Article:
With record campaign spending in the past year on recall elections, state lawmakers are being urged to tackle the difficult issue of reforming the system.
Campaign spending in the 15 recall elections held over the past year is expected top $130 million. For much of that total, Mike McCabe with the Wisconsin Democracy Campaign says the public has been left largely in the dark about who is providing the money and there’s “just this bottomless well from which these special interests draw this money and pour it into these advertising campaigns.”
With the memory of the recall election against Governor Walker still fresh in the minds of voters, McCabe and other government watchdog groups say now is the time to change the system. They’re calling on lawmakers to hold hearings this summer on campaign finance reform and to schedule a special session.
Reforms groups are calling for include broadening disclosure laws for campaign donations and for tracking how that money is spent on advertising. There’s also a push to close a loophole that allows those targeted by a recall to raise unlimited campaign cash, which McCabe says should never be allowed to happen again. That provision in state law allowed Governor Walker to collect over $37 million to defend against a recall.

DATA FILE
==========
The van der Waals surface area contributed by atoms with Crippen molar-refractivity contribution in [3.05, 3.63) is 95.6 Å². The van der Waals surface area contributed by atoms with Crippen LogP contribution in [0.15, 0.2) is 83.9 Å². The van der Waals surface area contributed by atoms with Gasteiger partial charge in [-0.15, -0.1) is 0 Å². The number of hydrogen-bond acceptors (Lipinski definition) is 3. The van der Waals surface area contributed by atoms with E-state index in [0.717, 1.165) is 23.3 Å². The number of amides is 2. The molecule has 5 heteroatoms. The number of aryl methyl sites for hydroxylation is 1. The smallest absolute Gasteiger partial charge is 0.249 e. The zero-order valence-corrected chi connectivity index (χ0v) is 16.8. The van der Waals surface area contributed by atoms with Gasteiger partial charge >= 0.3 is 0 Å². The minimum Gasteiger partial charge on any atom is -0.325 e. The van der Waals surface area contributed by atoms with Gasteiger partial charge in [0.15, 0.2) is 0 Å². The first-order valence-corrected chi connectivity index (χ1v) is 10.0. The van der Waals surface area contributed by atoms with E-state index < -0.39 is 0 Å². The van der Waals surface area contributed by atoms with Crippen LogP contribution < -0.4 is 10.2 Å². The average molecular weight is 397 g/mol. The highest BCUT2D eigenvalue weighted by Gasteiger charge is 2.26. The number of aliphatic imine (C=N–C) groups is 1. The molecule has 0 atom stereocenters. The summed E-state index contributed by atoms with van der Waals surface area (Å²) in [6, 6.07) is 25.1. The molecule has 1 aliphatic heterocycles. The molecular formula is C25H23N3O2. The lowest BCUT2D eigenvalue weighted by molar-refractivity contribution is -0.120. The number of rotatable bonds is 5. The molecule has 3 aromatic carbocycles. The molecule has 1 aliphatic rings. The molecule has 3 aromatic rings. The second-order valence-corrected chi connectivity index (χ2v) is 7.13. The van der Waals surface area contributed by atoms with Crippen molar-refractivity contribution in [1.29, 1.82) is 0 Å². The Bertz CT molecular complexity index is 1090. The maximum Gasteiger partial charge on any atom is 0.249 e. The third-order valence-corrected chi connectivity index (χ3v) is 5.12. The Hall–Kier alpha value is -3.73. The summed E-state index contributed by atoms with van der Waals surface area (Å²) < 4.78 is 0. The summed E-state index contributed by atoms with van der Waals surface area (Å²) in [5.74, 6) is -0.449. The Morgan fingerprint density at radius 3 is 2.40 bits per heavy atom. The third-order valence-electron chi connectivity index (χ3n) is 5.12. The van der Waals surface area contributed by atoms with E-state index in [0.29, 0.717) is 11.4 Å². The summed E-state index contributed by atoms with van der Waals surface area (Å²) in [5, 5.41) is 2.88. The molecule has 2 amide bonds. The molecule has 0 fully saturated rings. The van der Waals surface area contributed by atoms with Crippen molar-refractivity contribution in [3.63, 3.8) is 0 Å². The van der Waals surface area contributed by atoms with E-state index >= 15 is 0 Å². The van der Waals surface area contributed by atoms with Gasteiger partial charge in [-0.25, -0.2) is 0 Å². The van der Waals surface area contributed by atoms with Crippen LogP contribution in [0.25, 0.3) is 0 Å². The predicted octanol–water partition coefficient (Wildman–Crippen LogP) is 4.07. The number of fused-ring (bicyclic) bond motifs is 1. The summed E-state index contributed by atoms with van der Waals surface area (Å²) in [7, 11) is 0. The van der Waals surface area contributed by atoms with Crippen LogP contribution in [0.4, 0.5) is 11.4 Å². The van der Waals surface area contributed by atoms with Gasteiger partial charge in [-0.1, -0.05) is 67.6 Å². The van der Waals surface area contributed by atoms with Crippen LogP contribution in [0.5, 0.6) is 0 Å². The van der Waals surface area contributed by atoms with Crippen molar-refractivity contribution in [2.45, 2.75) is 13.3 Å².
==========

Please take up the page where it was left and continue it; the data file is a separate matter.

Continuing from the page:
McCabe says these are issues lawmakers could find common ground on, although he admits the chances of it happening are unlikely. He says “there’s been bipartisan agreement among legislators not to do anything” because they are fine with the status quo and benefit from things staying the way they currently are.
AUDIO: Andrew Beckett reports (1:04)